Sir Ed Davey is the new Lib Dem leader. What does that mean for UK politics?

Ed Davey may want Lib Dems to "Wake up and smell the coffee" but he's tainted goods on infertile ground.

The Liberal Democrats have elected the more moderate of the two candidates for leader. As Jennie Rigg said this morning, there was a choice between radical liberalism and pragmatic centralism. By a margin of nearly two to one, they opted for the latter.

Since taking part in the coalition government, the Lib Dems have struggled to be seen as a radical party. There has always been a tension within the party between their radical and more ‘small c’ conservative wings. This is usually resolved by their hyper-localism, which has long allowed them to be the party of both Moran and Davey.

So while Moran had an appeal to the party’s more radical side, the vast majority of Party members feel closer to the centre-ground of British politics.

Davey has said the party needs to “Wake up and smell the coffee” after only polling 12% at the last election. But what does that mean in practice?

The Lib Dems have been harshly punished for the sins of the coalition government. The Tories – their partners in that government – less so. If what you want is Tory policies you vote for Tories. If you don’t want them, you probably don’t vote for a party you fear will enable them anyway.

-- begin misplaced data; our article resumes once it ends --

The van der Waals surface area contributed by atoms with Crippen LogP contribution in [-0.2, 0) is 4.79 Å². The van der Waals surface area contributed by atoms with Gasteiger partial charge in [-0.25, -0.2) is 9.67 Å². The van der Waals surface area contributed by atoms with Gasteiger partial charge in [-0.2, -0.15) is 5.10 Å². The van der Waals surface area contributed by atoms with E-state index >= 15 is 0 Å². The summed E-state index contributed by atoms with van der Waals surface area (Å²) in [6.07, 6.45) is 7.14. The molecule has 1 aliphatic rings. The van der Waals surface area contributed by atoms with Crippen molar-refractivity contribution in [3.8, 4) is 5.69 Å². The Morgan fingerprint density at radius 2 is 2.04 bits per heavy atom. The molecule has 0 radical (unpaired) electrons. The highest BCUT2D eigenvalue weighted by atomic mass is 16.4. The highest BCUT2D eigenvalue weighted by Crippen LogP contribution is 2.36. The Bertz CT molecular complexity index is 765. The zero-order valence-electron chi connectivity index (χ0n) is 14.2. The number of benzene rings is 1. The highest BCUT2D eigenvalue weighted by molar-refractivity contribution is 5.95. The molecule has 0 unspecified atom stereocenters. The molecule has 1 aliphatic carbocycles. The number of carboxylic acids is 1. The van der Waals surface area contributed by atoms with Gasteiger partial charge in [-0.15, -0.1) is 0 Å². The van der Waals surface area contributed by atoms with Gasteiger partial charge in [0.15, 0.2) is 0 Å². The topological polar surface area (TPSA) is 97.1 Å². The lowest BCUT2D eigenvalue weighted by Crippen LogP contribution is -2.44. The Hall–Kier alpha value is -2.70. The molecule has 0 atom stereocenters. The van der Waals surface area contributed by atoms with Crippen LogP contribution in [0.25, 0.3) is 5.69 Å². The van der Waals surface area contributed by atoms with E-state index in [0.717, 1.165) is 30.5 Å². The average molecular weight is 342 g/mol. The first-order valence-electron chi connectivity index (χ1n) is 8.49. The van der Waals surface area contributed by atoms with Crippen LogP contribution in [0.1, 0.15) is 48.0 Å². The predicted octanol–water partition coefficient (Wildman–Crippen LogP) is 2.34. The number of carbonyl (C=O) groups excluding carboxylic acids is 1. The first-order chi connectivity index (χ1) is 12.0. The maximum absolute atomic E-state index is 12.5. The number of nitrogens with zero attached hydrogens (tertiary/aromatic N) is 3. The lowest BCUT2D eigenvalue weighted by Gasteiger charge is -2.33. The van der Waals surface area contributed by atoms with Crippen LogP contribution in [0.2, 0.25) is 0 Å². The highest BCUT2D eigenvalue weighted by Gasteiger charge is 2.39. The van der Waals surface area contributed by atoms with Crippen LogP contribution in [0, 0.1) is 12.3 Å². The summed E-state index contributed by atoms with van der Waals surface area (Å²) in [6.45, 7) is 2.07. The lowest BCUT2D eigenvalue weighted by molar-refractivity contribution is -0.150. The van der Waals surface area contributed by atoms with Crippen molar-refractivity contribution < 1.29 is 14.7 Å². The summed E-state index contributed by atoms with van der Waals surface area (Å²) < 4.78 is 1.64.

Now they have elected someone who served in that coalition. A very visible reminder of what happened the last time they got near power and adopted a centrist position.

With this move towards centrism on their part, it opens up a space among progressives that Keir Starmer is well placed to take advantage of. While he served in the Corbyn Shadow Cabinet he does not seem to be tainted with much of its baggage. His personal ratings are higher than Boris Johnson’s and the government’s popularity has taken a number of hits this year on everything from Cummingsgate to the Exam fiasco.

Starmer’s pitch is to offer managerial competence with left wing values. This is largely a response to his predecessor. Ed Davey will also be looking to promote himself as competent and experienced. But if the Labour leader can continue to own that territory, I’m not sure who Davey is pitching to.

Labour shouldn’t spend too much time on kicking the Lib Dems. There are very few seats where the two parties threaten each other electorally. While Labour activists might enjoy the sport of annoying Lib Dem members and activist, their focus should instead be on the Tories.

Ed Davey is clearly more representative of the membership of the Lib Dems than is Moran. But whether that will be enough for them to attract the kind of soft right and centrist voters that can’t bear Johnson remains to be seen. But with a government hell-bent on Brexit and failing at everything else, that’s a possibility.

But I remain unconvinced that the Lib Dems have changed anything like enough to be lent the votes of progressives. Until they are able to show that, their pitch seems a little shallow. We’re just nicer Tories is a difficult sell and I don’t know who it is pitched at.

Until the Lib Dems know who they’re for, they will continue to struggle. After this decision, they have parked themselves clearly on the soft right. Are there enough votes for them there to change their fortunes? It seems unlikely.

Emma Burnell is a freelance journalist and consultant.

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